Barbara Jordan (Yes, she really was from Texas)

These days, when you say you’re from Texas, you’re likely to get a few smirks and comments about politicians from our state. Whether it’s Rick “Good Hair” Perry, or either of the George Bushes, the politicians folks hear about from our state tend to be conservative, and tend to be hated by just about as many folks as those who like them. So, for those who hate Texas, or are predisposed to, this doesn’t help.

So, for all you potential or active Texas-haters out there, let me remind you of another politician and an unlikely Texas legend: Barbara Jordan…


The following is from Wikipedia:

Jordan was born in Houston, Texas’s Fifth Ward. Jordan attended Wheatley High School and graduated magna cum laude from Texas Southern University in 1956 and from Boston University Law School in 1959. She passed the Bar Exams in Massachusetts and Texas before returning to Houston to open a law practice.

Active in the Kennedy-Johnson presidential campaign of 1960, Jordan wanted to be a part of the change. She unsuccessfully ran for the Texas House of Representatives in 1962 and 1964. Her persistence won her a seat in the Texas Senate in 1966, becoming the first African American state senator since 1883 and the first black woman to serve in that body. Reelected to a full term in the Texas Senate in 1968, she served until 1972.

In 1972, she was elected to the United States House of Representatives, becoming the first black woman from a Southern state to serve in the House. She received extensive support from President Lyndon Johnson, who helped her secure a position on the House Judiciary Committee.

After winning reelection, in 1974, she made an influential televised speech before the House Judiciary Committee supporting the impeachment of President Richard Nixon. Her legislative accomplishments include the renewal of the Voting Rights Act of 1965 and expansion of that act to cover language minorities. This extended protection to Hispanics in Texas which was opposed by Texas Governor Dolph Briscoe and Secretary of State Mark White. Her speech at the 1976 Democratic National Convention that is considered by many historians to have been the best convention keynote speech in modern history. She sponsored the Community Reinvestment Act of 1977, legislation that required banks to lend and make services available to underserved poor and minority communities. Jordan retired from politics in 1979 and became a professor at the University of Texas at Austin Lyndon B. Johnson School of Public Affairs. She again was a keynote speaker at the Democratic National Convention in 1992. In 1995, Jordan chaired a congressional commission that advocated increased restriction of immigration and increased penalties on employers that violated US immigration regulations.

People tend to remember Barbara Jordan as a woman of extraordinary grace and courage. From her beginnings in the Fifth Ward, to the halls of the US Congress, she always served with a great deal of honor and dignity. And, let’s not forget the achievement of being elected to Congress. Not just as a black woman from Texas, but as the first black woman elected from any Southern state….anywhere….anytime.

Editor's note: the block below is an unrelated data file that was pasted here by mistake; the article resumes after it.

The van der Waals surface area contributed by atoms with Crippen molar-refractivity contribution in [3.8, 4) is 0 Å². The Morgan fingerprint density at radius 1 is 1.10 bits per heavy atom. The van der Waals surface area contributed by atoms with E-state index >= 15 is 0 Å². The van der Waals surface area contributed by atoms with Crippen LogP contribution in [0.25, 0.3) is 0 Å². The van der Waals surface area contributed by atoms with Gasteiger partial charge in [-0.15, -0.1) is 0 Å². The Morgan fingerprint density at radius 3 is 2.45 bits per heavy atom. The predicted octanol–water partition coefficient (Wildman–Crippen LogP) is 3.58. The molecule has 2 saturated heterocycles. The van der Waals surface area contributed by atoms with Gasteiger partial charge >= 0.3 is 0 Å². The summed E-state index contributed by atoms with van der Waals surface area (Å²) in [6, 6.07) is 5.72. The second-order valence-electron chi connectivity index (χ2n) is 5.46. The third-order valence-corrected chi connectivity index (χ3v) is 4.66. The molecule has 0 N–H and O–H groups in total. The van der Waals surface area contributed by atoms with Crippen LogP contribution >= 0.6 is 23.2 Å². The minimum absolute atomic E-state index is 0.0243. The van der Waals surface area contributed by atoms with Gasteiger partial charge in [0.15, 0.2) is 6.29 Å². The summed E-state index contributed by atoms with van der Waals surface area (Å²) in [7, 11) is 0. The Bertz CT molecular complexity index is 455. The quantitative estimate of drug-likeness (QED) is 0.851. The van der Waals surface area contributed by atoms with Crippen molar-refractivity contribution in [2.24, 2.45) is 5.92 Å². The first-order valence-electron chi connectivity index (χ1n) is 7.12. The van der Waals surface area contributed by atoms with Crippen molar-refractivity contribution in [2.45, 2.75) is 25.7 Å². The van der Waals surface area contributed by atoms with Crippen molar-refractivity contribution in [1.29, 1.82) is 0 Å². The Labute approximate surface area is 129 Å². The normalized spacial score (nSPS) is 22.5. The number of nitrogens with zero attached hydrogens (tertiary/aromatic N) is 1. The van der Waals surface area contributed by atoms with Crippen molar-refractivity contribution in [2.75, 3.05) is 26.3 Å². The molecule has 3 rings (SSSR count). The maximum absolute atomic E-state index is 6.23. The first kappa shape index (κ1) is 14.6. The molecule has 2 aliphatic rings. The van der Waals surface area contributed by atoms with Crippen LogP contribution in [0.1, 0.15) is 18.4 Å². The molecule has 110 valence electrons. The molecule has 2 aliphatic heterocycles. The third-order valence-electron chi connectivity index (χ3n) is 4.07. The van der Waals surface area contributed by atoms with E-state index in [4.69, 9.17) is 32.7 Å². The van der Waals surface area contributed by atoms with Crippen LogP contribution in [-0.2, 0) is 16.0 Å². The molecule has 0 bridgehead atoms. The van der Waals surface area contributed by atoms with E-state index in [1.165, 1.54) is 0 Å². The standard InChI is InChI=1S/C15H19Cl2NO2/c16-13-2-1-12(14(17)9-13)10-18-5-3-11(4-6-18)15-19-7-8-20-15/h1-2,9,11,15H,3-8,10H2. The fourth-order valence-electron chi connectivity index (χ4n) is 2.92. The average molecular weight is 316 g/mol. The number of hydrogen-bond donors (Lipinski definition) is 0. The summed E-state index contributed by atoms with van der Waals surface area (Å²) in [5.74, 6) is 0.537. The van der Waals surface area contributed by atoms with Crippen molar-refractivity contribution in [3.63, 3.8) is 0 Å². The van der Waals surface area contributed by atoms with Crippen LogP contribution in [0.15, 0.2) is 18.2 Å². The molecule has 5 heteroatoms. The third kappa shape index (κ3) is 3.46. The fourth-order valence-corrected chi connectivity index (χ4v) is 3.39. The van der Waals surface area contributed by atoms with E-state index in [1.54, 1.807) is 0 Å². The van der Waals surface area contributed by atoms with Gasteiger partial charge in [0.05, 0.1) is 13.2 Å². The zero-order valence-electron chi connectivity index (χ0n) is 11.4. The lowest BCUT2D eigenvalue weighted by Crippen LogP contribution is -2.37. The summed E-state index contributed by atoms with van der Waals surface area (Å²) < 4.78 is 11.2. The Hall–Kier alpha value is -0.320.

Folks tend to say that Texas has a lot of racial/ethnic problems. And we most certainly do. But Texas voters also elected Jordan –first to the statehouse, and then to the Congress– at a time when no other voters in no other southern state had ever done such a thing. She was a proud, educated, and erudite Texan, through and through.

And if you like, and recall fondly, the memory of Barbara Jordan, then there’s one more thing you like about Texas.


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Eric Folkerth is a minister, musician, author and blogger. He is Senior Pastor of The Woods United Methodist Church in Grand Prairie, Texas. For seventeen years, he was pastor at Northaven UMC in Dallas, Texas. Eric is an avid blogger and published author. Eric is also an award-winning singer-songwriter, who performs throughout Texas and the Southwest. He's won honorable mention in both the Billboard and Great American song contests; and he's been a finalist in the 5th Street Festival and South Florida Folk Festival songwriter competitions. Eric is also a leader of Connections, a unique band comprised of United Methodist clergy and layfolk from throughout North Texas. Connections performs "cover shows" of artists like Dan Fogelberg, Chicago, Eagles, Doobie Brothers, Billy Joel, Stevie Wonder, James Taylor and others. Their shows draw crowds of between 300 and 1,000 fans, and they have raised more than $240,000 dollars for worthy charities. Eric has led or co-led hundreds of persons on mission trips around the globe, to places such as Mexico, Haiti, Russia, and Nepal. He has worked with lay persons to build ten homes, and one Community Center, in partnership with Habitat for Humanity of Dallas. He's a popular preacher, and often tackles challenging issues of social justice in his writings and sermons. His wife, Judge Dennise Garcia, is a State District Judge for Dallas, County. As judge of the 303rd Family District Court, she consistently gets high ratings from area lawyers, and was named "best judge" by The Dallas Observer. First elected in 2004, she was the first Latina ever elected to a county-wide bench in Dallas County. She was re-elected for a third term in 2010. They have the world's best daughter, Maria, and an incredible dog, Daisy.

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